We had a phenomenal sighting of a Mountain Hawk-Eagle in a full dive, only to pull up at the last minute and snatch a Great Barbet from a nearby flowering tree. Then a pocket of activity produced a small group of Lesser Necklaced Laughingthrushes, Black-chinned Yuhina, White-browed Scimitar Babbler, and the noisy White-crested Laughingthrush. Another highlight of the morning was a single Sultan Tit. This handsome-looking black-and-yellow tit joined a small mixed-species flock that also included Grey Treepie, Blue-capped Rock Thrush, Maroon Oriole, Striated Yuhina, and many Grey-hooded and Yellow-vented Warblers. As if today hadn’t produced enough already, the eastern Himalayan special Rufous-necked Hornbill then put on a show. We witnessed two male birds and then a female, high on the side of mature-forested hillsides. A little farther down we saw our first Streaked Spiderhunter, Crimson Sunbird, Golden Babbler, Grey-throated Babbler, Blyth’s Shrike-babbler, and two squirrel species, Himalayan Striped Squirrel and Hoary-bellied Squirrel.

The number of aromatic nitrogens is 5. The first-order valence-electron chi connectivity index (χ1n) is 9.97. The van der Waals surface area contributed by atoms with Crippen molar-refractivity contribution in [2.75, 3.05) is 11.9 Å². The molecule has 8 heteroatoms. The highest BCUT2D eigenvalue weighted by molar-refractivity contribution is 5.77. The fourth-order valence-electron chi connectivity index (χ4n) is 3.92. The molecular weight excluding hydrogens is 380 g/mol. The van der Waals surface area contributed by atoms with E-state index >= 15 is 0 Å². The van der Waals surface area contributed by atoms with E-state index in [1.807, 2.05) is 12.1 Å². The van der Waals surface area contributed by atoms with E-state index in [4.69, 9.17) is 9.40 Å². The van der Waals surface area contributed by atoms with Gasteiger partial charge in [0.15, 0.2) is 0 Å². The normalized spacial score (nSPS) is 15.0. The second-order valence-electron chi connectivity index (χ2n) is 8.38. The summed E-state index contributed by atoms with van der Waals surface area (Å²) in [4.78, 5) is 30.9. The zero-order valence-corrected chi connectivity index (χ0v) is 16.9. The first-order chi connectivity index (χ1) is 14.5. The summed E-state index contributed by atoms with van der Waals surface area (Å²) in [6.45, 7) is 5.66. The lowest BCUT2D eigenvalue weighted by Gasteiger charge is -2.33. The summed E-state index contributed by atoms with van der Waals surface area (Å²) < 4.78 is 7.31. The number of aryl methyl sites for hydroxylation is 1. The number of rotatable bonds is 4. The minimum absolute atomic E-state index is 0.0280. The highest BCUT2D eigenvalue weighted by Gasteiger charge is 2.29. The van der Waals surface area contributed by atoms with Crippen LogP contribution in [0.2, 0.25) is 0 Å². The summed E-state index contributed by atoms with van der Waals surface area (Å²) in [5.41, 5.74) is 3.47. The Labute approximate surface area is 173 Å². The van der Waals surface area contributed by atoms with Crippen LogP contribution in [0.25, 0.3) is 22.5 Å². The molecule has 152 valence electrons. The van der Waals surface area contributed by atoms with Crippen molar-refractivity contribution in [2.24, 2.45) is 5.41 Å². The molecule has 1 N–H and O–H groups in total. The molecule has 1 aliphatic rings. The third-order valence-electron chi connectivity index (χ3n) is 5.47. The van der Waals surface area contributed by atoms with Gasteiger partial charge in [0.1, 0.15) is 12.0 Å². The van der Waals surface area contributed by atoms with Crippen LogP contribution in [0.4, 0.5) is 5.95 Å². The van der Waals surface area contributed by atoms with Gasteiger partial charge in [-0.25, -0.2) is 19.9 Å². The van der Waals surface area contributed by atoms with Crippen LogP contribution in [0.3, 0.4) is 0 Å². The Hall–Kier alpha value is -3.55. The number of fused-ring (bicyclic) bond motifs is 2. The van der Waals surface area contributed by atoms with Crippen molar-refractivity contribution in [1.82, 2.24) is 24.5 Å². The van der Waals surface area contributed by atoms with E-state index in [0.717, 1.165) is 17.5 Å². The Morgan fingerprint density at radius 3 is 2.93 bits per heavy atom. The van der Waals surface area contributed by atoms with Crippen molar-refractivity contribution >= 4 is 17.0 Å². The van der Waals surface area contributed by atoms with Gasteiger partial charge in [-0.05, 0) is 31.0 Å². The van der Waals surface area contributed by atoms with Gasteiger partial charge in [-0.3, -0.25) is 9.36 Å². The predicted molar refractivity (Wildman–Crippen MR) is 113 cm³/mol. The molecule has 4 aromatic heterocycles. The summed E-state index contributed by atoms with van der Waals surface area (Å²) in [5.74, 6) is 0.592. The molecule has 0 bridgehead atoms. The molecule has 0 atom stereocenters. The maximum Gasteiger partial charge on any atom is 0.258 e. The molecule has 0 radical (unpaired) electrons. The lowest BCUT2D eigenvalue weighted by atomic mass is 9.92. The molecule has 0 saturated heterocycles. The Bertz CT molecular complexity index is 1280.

Day 10, 5th April 2019. Tingtibi to Trongsa
After only hearing the Common Green Magpie the day before we were incredibly pleased to get a good visual of this phenomenal-looking bird. We had a quiet morning, but before another brilliant camping-style breakfast we managed to connect with Lesser Necklaced Laughingthrush as well as Striated and Black-chinned Yuhinas. At breakfast we were treated to a flyover of Rufous-bellied Eagle – the bird soared above us for some time before moving off over the ridge line.
Today was mainly a travel day, as we made our way back to Trongsa. Along the new ‘short-cut’ road that skirts the steep rocky faces we picked up some new species for the trip in the form of Jungle Babbler, Himalayan Bulbul, and the amazing Black Giant Squirrel. The squirrel was particularly special for us as we had some mammal lovers on the tour and thought that we might have missed this classic eastern Himalayan beauty. Nice work, Rich!
Day 11, 6th April 2019. Trongsa to Bumthang